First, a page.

The year 1421 was more seminal to the course of world history than most people think.
It was a year in which China launched the greatest navy that had ever been. Author Gavin Menzies reckons Admiral Zheng He’s fleet reached America and Australia and could have seen China become a global power – long before most European nations had forged their own colonial ambitions.
However, on the evening of May 9 a thunderbolt struck the newly built Forbidden City in Beijing and burned much of it down. This was viewed by the Ming court’s conservative faction as a sign from the gods. They ordered the navy dismantled, and all Zheng’s maps of discovery destroyed.
On the somewhat quieter banks of Florence’s Arno another seminal event was occuring. The first modern patent was being granted to architect, Filippo Brunelleschi for a barge with a hoisting gear, which he had designed to move marble.
Almost 600 years later, China is once again experimenting with naval power. But perhaps more important is what it is trying to do with patents.
Ever since Brunelleschi received his three year patent in 1421, the device has served as a vital tool for innovation, and been one of the main drivers of the capitalist system. China – which has for decades been viewed as a patent infringer extraordinaire – has now got religion on the benefits of intellectual property. Recently the director of the State Intellectual Property Office, Tian Lupu, stated: “There is no country that can thrive and survive on piracy.”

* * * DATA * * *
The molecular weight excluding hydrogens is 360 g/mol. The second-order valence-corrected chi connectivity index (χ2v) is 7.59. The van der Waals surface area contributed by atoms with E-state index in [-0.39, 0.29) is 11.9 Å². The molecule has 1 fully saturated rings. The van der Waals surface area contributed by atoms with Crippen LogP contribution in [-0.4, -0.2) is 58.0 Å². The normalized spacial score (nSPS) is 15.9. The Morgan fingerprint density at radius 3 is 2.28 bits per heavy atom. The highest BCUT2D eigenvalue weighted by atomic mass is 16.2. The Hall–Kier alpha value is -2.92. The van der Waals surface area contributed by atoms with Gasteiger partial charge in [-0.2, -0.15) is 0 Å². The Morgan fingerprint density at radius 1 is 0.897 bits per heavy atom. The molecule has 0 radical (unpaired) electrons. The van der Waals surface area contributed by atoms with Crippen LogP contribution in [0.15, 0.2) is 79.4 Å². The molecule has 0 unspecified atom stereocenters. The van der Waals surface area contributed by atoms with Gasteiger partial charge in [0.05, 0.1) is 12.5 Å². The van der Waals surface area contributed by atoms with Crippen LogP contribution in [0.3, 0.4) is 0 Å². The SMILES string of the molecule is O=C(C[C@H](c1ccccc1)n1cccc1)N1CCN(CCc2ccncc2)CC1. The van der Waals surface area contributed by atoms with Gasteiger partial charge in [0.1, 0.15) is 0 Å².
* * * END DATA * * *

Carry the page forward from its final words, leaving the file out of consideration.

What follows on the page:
But for every stick there must be a carrot and in order to promote patents and other forms of intellectual property, China has began experimenting with a new form of loan that allows IP to be used as collateral.
This is encouraging new attitudes to patent ownership. The Oriental Outlook newspaper reflects that normally in China “intellectual property only reflects its value through negative effects (by being infringed), but now its value can be realised in money.”
The newspaper reports that at the end of March a groundbreaking transaction occurred in Foshan. The Nanhai Qinlian Medical Instrument Company was able to secure a loan of Rmb4 million ($584,000) on its intangible assets – i.e. the patents and trademarks it held. This was the first time such a loan had been structured in Guangdong province – and is being piloted as an experiment by the State Intellectual Property Office in Nanhai, which has arranged the financing. If successful, the product will be promoted more widely, says Ma Weiye, the director of the Patent Management Office at the State Intellectual Property Office.
Many are optimistic that this could be an increasingly valuable source of financing for Chinese firms. “The promotion of financing based on the pledge of intellectual property will be speeded up,” forecasts Yang Songtang, the assistant secretary general of the China Appraisal Society. At the beginning of the year the State Council advocated the financing technique as did the Ministry of Science and Technology.
The potential demand is huge. Bank of Communications, which has shown great interest in this field, recently completed a study in Beijing of 300,000 small and medium-sized enterprises, and thinks 64,000 firms would be eligible for loans that used their trademarks and patents as collateral. It calculated that as much as Rmb80 billion of credit could be extended to this group.
However, insofar as its own risk appetite is concerned, the bank will only consider lending to companies that have patents which are valid for eight years or more; and it will also only lend 25% against the IP’s appraised value.
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